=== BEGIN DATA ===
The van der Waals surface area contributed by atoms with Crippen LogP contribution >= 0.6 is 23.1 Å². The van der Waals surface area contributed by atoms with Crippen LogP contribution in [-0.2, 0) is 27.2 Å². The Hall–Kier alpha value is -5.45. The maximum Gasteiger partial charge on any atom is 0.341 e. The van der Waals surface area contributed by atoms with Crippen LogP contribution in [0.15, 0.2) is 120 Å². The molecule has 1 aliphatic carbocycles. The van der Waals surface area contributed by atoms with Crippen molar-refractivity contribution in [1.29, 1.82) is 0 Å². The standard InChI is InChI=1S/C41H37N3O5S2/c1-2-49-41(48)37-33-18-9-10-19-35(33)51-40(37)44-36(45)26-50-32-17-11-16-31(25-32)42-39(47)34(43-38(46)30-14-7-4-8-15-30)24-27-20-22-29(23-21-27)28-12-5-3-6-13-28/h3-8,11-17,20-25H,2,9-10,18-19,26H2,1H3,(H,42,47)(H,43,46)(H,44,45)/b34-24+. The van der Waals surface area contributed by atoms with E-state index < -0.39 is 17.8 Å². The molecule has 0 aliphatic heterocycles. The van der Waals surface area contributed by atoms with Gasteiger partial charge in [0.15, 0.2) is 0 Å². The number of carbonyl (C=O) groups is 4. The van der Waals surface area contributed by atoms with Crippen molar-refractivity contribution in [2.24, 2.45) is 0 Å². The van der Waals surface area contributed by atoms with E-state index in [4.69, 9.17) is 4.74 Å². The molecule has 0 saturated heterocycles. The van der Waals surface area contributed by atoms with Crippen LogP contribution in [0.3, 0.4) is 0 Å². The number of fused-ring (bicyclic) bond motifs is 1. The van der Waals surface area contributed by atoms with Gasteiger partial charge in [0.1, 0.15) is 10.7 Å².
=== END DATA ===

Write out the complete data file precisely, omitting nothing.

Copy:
The van der Waals surface area contributed by atoms with Crippen LogP contribution >= 0.6 is 23.1 Å². The van der Waals surface area contributed by atoms with Crippen LogP contribution in [-0.2, 0) is 27.2 Å². The Hall–Kier alpha value is -5.45. The maximum Gasteiger partial charge on any atom is 0.341 e. The van der Waals surface area contributed by atoms with Crippen LogP contribution in [0.15, 0.2) is 120 Å². The molecule has 1 aliphatic carbocycles. The van der Waals surface area contributed by atoms with Crippen molar-refractivity contribution in [1.29, 1.82) is 0 Å². The standard InChI is InChI=1S/C41H37N3O5S2/c1-2-49-41(48)37-33-18-9-10-19-35(33)51-40(37)44-36(45)26-50-32-17-11-16-31(25-32)42-39(47)34(43-38(46)30-14-7-4-8-15-30)24-27-20-22-29(23-21-27)28-12-5-3-6-13-28/h3-8,11-17,20-25H,2,9-10,18-19,26H2,1H3,(H,42,47)(H,43,46)(H,44,45)/b34-24+. The van der Waals surface area contributed by atoms with E-state index < -0.39 is 17.8 Å². The molecule has 0 aliphatic heterocycles. The van der Waals surface area contributed by atoms with Gasteiger partial charge in [0.15, 0.2) is 0 Å². The number of carbonyl (C=O) groups is 4. The van der Waals surface area contributed by atoms with Crippen molar-refractivity contribution in [2.24, 2.45) is 0 Å². The van der Waals surface area contributed by atoms with E-state index in [4.69, 9.17) is 4.74 Å². The molecule has 0 saturated heterocycles. The van der Waals surface area contributed by atoms with Crippen LogP contribution in [0.3, 0.4) is 0 Å². The number of fused-ring (bicyclic) bond motifs is 1. The van der Waals surface area contributed by atoms with Gasteiger partial charge in [0.1, 0.15) is 10.7 Å².